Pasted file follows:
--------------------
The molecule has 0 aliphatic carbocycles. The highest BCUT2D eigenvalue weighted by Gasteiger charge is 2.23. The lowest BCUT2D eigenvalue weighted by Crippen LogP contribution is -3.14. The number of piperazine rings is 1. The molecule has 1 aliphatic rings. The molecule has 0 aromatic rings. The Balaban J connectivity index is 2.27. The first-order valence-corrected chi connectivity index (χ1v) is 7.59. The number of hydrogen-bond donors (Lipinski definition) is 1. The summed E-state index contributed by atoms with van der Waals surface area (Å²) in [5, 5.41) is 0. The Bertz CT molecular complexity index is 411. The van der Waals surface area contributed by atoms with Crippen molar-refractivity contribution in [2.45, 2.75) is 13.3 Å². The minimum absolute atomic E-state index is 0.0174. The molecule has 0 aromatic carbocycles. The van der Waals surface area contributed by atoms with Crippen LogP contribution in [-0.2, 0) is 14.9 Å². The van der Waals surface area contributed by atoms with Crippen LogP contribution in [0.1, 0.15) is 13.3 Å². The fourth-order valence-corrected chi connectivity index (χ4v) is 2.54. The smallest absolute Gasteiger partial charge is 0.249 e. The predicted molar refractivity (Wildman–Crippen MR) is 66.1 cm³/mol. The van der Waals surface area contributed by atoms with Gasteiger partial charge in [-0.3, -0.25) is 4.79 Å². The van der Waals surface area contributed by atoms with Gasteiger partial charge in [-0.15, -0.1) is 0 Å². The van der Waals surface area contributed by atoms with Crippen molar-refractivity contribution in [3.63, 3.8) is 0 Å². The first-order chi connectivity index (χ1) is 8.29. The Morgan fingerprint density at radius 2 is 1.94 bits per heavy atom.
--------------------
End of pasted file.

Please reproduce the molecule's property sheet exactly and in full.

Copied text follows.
The molecule has 0 aliphatic carbocycles. The highest BCUT2D eigenvalue weighted by Gasteiger charge is 2.23. The lowest BCUT2D eigenvalue weighted by Crippen LogP contribution is -3.14. The number of piperazine rings is 1. The molecule has 1 aliphatic rings. The molecule has 0 aromatic rings. The Balaban J connectivity index is 2.27. The first-order valence-corrected chi connectivity index (χ1v) is 7.59. The number of hydrogen-bond donors (Lipinski definition) is 1. The summed E-state index contributed by atoms with van der Waals surface area (Å²) in [5, 5.41) is 0. The Bertz CT molecular complexity index is 411. The van der Waals surface area contributed by atoms with Crippen molar-refractivity contribution in [2.45, 2.75) is 13.3 Å². The minimum absolute atomic E-state index is 0.0174. The molecule has 0 aromatic carbocycles. The van der Waals surface area contributed by atoms with Crippen LogP contribution in [-0.2, 0) is 14.9 Å². The van der Waals surface area contributed by atoms with Crippen LogP contribution in [0.1, 0.15) is 13.3 Å². The fourth-order valence-corrected chi connectivity index (χ4v) is 2.54. The smallest absolute Gasteiger partial charge is 0.249 e. The predicted molar refractivity (Wildman–Crippen MR) is 66.1 cm³/mol. The van der Waals surface area contributed by atoms with Gasteiger partial charge in [-0.3, -0.25) is 4.79 Å². The van der Waals surface area contributed by atoms with Gasteiger partial charge in [-0.15, -0.1) is 0 Å². The van der Waals surface area contributed by atoms with Crippen molar-refractivity contribution in [3.63, 3.8) is 0 Å². The first-order chi connectivity index (χ1) is 8.29. The Morgan fingerprint density at radius 2 is 1.94 bits per heavy atom.